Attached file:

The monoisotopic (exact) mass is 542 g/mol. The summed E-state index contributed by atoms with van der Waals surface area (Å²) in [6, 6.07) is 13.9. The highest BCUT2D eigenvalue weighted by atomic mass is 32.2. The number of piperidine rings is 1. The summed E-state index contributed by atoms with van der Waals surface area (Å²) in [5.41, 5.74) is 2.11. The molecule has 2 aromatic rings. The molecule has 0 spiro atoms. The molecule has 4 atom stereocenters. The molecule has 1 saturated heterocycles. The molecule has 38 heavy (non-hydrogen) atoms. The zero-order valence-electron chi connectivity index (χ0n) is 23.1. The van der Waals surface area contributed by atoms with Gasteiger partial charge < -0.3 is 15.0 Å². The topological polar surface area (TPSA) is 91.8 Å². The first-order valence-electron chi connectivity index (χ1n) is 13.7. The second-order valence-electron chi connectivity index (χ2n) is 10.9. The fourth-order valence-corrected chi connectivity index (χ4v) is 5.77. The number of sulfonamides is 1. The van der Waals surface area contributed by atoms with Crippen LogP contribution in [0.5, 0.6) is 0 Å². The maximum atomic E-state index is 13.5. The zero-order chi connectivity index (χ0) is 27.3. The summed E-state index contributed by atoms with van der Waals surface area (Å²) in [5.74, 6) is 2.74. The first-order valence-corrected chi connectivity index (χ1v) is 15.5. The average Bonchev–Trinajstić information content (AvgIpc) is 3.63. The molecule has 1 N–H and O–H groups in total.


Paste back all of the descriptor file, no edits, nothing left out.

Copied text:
The monoisotopic (exact) mass is 542 g/mol. The summed E-state index contributed by atoms with van der Waals surface area (Å²) in [6, 6.07) is 13.9. The highest BCUT2D eigenvalue weighted by atomic mass is 32.2. The number of piperidine rings is 1. The summed E-state index contributed by atoms with van der Waals surface area (Å²) in [5.41, 5.74) is 2.11. The molecule has 2 aromatic rings. The molecule has 0 spiro atoms. The molecule has 4 atom stereocenters. The molecule has 1 saturated heterocycles. The molecule has 38 heavy (non-hydrogen) atoms. The zero-order valence-electron chi connectivity index (χ0n) is 23.1. The van der Waals surface area contributed by atoms with Gasteiger partial charge < -0.3 is 15.0 Å². The topological polar surface area (TPSA) is 91.8 Å². The first-order valence-electron chi connectivity index (χ1n) is 13.7. The second-order valence-electron chi connectivity index (χ2n) is 10.9. The fourth-order valence-corrected chi connectivity index (χ4v) is 5.77. The number of sulfonamides is 1. The van der Waals surface area contributed by atoms with Crippen LogP contribution in [0.5, 0.6) is 0 Å². The maximum atomic E-state index is 13.5. The zero-order chi connectivity index (χ0) is 27.3. The summed E-state index contributed by atoms with van der Waals surface area (Å²) in [5.74, 6) is 2.74. The first-order valence-corrected chi connectivity index (χ1v) is 15.5. The average Bonchev–Trinajstić information content (AvgIpc) is 3.63. The molecule has 1 N–H and O–H groups in total.